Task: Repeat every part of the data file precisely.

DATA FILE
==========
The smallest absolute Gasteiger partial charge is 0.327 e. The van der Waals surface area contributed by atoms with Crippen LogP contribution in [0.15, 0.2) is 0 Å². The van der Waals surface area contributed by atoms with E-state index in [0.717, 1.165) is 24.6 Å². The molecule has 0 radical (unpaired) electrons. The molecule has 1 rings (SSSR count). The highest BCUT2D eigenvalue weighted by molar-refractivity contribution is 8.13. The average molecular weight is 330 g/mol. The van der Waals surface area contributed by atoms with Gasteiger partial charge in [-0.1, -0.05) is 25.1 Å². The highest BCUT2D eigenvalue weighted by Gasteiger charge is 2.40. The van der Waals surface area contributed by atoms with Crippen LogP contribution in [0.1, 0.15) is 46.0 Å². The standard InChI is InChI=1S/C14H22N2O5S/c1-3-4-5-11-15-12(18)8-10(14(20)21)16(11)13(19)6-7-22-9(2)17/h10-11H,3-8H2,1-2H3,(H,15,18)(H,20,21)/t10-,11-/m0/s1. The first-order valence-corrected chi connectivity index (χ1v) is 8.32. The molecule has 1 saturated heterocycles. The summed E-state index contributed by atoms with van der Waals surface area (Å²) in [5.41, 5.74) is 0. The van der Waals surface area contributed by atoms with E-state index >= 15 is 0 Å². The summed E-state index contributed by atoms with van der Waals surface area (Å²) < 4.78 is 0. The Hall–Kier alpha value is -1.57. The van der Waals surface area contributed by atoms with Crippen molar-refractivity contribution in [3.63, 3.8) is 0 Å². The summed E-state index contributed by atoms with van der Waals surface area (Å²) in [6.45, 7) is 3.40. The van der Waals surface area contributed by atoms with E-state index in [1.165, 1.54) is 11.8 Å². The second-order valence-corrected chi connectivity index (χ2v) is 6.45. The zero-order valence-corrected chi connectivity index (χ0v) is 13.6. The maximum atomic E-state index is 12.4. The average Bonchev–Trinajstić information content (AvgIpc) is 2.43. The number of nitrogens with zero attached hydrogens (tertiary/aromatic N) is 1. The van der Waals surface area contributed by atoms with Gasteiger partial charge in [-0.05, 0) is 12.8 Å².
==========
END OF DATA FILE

The smallest absolute Gasteiger partial charge is 0.327 e. The van der Waals surface area contributed by atoms with Crippen LogP contribution in [0.15, 0.2) is 0 Å². The van der Waals surface area contributed by atoms with E-state index in [0.717, 1.165) is 24.6 Å². The molecule has 0 radical (unpaired) electrons. The molecule has 1 rings (SSSR count). The highest BCUT2D eigenvalue weighted by molar-refractivity contribution is 8.13. The average molecular weight is 330 g/mol. The van der Waals surface area contributed by atoms with Gasteiger partial charge in [-0.1, -0.05) is 25.1 Å². The highest BCUT2D eigenvalue weighted by Gasteiger charge is 2.40. The van der Waals surface area contributed by atoms with Crippen LogP contribution in [0.1, 0.15) is 46.0 Å². The standard InChI is InChI=1S/C14H22N2O5S/c1-3-4-5-11-15-12(18)8-10(14(20)21)16(11)13(19)6-7-22-9(2)17/h10-11H,3-8H2,1-2H3,(H,15,18)(H,20,21)/t10-,11-/m0/s1. The first-order valence-corrected chi connectivity index (χ1v) is 8.32. The molecule has 1 saturated heterocycles. The summed E-state index contributed by atoms with van der Waals surface area (Å²) in [5.41, 5.74) is 0. The van der Waals surface area contributed by atoms with E-state index >= 15 is 0 Å². The summed E-state index contributed by atoms with van der Waals surface area (Å²) < 4.78 is 0. The Hall–Kier alpha value is -1.57. The van der Waals surface area contributed by atoms with Crippen molar-refractivity contribution in [3.63, 3.8) is 0 Å². The summed E-state index contributed by atoms with van der Waals surface area (Å²) in [6.45, 7) is 3.40. The van der Waals surface area contributed by atoms with E-state index in [1.165, 1.54) is 11.8 Å². The second-order valence-corrected chi connectivity index (χ2v) is 6.45. The zero-order valence-corrected chi connectivity index (χ0v) is 13.6. The maximum atomic E-state index is 12.4. The average Bonchev–Trinajstić information content (AvgIpc) is 2.43. The number of nitrogens with zero attached hydrogens (tertiary/aromatic N) is 1. The van der Waals surface area contributed by atoms with Gasteiger partial charge in [-0.05, 0) is 12.8 Å².